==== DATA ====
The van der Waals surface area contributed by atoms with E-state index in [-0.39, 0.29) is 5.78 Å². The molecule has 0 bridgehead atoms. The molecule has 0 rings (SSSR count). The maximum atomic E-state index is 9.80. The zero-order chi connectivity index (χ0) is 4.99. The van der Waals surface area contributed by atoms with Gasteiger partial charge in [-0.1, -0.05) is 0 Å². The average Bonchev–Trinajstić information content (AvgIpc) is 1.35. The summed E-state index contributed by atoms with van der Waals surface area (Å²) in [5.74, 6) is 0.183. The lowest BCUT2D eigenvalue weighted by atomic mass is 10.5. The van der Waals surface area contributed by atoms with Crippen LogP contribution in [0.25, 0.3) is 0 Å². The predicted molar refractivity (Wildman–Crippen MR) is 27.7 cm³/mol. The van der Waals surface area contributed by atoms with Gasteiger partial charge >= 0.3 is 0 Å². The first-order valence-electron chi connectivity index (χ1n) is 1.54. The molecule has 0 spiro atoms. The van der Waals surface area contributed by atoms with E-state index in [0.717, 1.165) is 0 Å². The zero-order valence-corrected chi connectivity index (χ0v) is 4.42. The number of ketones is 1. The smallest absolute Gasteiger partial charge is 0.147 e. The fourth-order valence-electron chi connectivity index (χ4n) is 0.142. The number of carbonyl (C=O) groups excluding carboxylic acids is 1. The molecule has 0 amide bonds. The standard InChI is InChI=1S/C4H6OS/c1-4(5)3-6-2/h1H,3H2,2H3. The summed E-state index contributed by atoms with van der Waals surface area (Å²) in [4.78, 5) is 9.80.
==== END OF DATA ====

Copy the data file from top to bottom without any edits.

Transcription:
The van der Waals surface area contributed by atoms with E-state index in [-0.39, 0.29) is 5.78 Å². The molecule has 0 bridgehead atoms. The molecule has 0 rings (SSSR count). The maximum atomic E-state index is 9.80. The zero-order chi connectivity index (χ0) is 4.99. The van der Waals surface area contributed by atoms with Gasteiger partial charge in [-0.1, -0.05) is 0 Å². The average Bonchev–Trinajstić information content (AvgIpc) is 1.35. The summed E-state index contributed by atoms with van der Waals surface area (Å²) in [5.74, 6) is 0.183. The lowest BCUT2D eigenvalue weighted by atomic mass is 10.5. The van der Waals surface area contributed by atoms with Crippen LogP contribution in [0.25, 0.3) is 0 Å². The predicted molar refractivity (Wildman–Crippen MR) is 27.7 cm³/mol. The van der Waals surface area contributed by atoms with Gasteiger partial charge >= 0.3 is 0 Å². The first-order valence-electron chi connectivity index (χ1n) is 1.54. The molecule has 0 spiro atoms. The van der Waals surface area contributed by atoms with E-state index in [0.717, 1.165) is 0 Å². The zero-order valence-corrected chi connectivity index (χ0v) is 4.42. The number of ketones is 1. The smallest absolute Gasteiger partial charge is 0.147 e. The fourth-order valence-electron chi connectivity index (χ4n) is 0.142. The number of carbonyl (C=O) groups excluding carboxylic acids is 1. The molecule has 0 amide bonds. The standard InChI is InChI=1S/C4H6OS/c1-4(5)3-6-2/h1H,3H2,2H3. The summed E-state index contributed by atoms with van der Waals surface area (Å²) in [4.78, 5) is 9.80.